Location of Repository

Quantitative Analysis of Viral Load per Haploid Genome Revealed the Different Biological Features of Merkel Cell Polyomavirus Infection in Skin Tumor

By Satoshi Ota, Shumpei Ishikawa, Yutaka Takazawa, Akiteru Goto, Takeshi Fujii, Ken-ichi Ohashi and Masashi Fukayama


Merkel cell polyomavirus (MCPyV) has recently been identified in Merkel cell carcinoma (MCC), an aggressive cancer that occurs in sun-exposed skin. Conventional technologies, such as polymerase chain reaction (PCR) and immunohistochemistry, have produced conflicting results for MCPyV infections in non-MCC tumors. Therefore, we performed quantitative analyses of the MCPyV copy number in various skin tumor tissues, including MCC (n = 9) and other sun exposure-related skin tumors (basal cell carcinoma [BCC, n = 45], actinic keratosis [AK, n = 52], Bowen’s disease [n = 34], seborrheic keratosis [n = 5], primary cutaneous anaplastic large-cell lymphoma [n = 5], malignant melanoma [n = 5], and melanocytic nevus [n = 6]). In a conventional PCR analysis, MCPyV DNA was detected in MCC (9 cases; 100%), BCC (1 case; 2%), and AK (3 cases; 6%). We then used digital PCR technology to estimate the absolute viral copy number per haploid human genome in these tissues. The viral copy number per haploid genome was estimated to be around 1 in most MCC tissues, and there were marked differences between the MCC (0.119–42.8) and AK (0.02–0.07) groups. PCR-positive BCC tissue showed a similar viral load as MCC tissue (0.662). Immunohistochemistry with a monoclonal antibody against the MCPyV T antigen (CM2B4) demonstrated positive nuclear localization in most of the high-viral-load tumor groups (8 of 9 MCC and 1 BCC), but not in the low-viral-load or PCR-negative tumor groups. These results demonstrated that MCPyV infection is possibly involved in a minority of sun-exposed skin tumors, including BCC and AK, and that these tumors display different modes of infection

Topics: Research Article
Publisher: Public Library of Science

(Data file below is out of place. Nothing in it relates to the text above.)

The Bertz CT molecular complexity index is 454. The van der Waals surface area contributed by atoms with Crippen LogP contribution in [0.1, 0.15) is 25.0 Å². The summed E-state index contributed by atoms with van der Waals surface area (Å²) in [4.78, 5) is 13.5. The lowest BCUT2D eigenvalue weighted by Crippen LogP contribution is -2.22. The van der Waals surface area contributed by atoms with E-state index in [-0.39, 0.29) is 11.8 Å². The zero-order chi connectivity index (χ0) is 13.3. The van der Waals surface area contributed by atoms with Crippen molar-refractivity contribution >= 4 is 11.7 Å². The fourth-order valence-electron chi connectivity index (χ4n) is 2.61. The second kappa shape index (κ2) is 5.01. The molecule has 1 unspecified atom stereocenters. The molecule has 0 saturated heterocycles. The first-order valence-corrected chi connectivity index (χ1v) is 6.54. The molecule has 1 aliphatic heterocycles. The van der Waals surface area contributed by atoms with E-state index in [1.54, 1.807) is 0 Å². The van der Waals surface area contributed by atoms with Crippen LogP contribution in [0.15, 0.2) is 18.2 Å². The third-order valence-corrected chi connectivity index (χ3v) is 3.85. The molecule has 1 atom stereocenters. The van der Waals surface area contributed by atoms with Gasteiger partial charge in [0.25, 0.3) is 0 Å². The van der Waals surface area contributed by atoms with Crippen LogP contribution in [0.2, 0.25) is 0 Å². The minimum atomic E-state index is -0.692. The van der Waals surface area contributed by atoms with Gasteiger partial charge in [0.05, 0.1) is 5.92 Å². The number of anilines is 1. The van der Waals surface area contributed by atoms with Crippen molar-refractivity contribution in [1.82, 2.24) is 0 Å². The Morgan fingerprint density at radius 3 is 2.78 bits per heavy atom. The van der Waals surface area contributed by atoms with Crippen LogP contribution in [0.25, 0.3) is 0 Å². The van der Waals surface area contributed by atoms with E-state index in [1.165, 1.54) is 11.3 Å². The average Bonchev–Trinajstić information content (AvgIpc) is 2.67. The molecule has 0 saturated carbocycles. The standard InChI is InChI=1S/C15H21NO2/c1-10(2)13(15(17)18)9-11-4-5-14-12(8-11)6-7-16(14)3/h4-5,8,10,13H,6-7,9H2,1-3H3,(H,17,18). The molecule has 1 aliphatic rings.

OAI identifier: oai:pubmedcentral.nih.gov:3386999
Provided by: PubMed Central
Download PDF:
Sorry, we are unable to provide the full text but you may find it at the following location(s):
  • http://www.pubmedcentral.nih.g... (external link)
  • Suggested articles



    1. (2001). Aberrant methylation and simian virus 40 tag sequences in malignant mesothelioma.
    2. (2009). Array-CGH reveals recurrent genomic changes in Merkel cell carcinoma including amplification of L-Myc.
    3. (2011). Association of Merkel cell polyomavirus infection with morphologic differences in Merkel cell carcinoma.
    4. (2009). Association of Merkel cell polyomavirus–specific antibodies with Merkel cell carcinoma.
    5. (2009). Clinical factors associated with Merkel cell polyomavirus infection in Merkel cell carcinoma.
    6. (2008). Clonal integration of a polyomavirus in human Merkel cell carcinoma.
    7. (2010). Comparable expression and phosphorylation of the retinoblastoma protein in Merkel cell polyoma virus–positive and negative Merkel cell carcinoma.
    8. (2010). Cozzio A
    9. (2009). Detection of Merkel cell polyomavirus in Merkel cell carcinoma and Kaposi’s sarcoma.
    10. (1983). DNA-binding properties of simian virus 40 T-antigen mutants defective in viral DNA replication.
    11. (1982). Enhanced transformation of human fibroblasts by origin-defective simian virus 40.
    12. (2008). Frequent detection of Merkel cell polyomavirus in human Merkel cell carcinomas and identification of a unique deletion in the VP1 gene.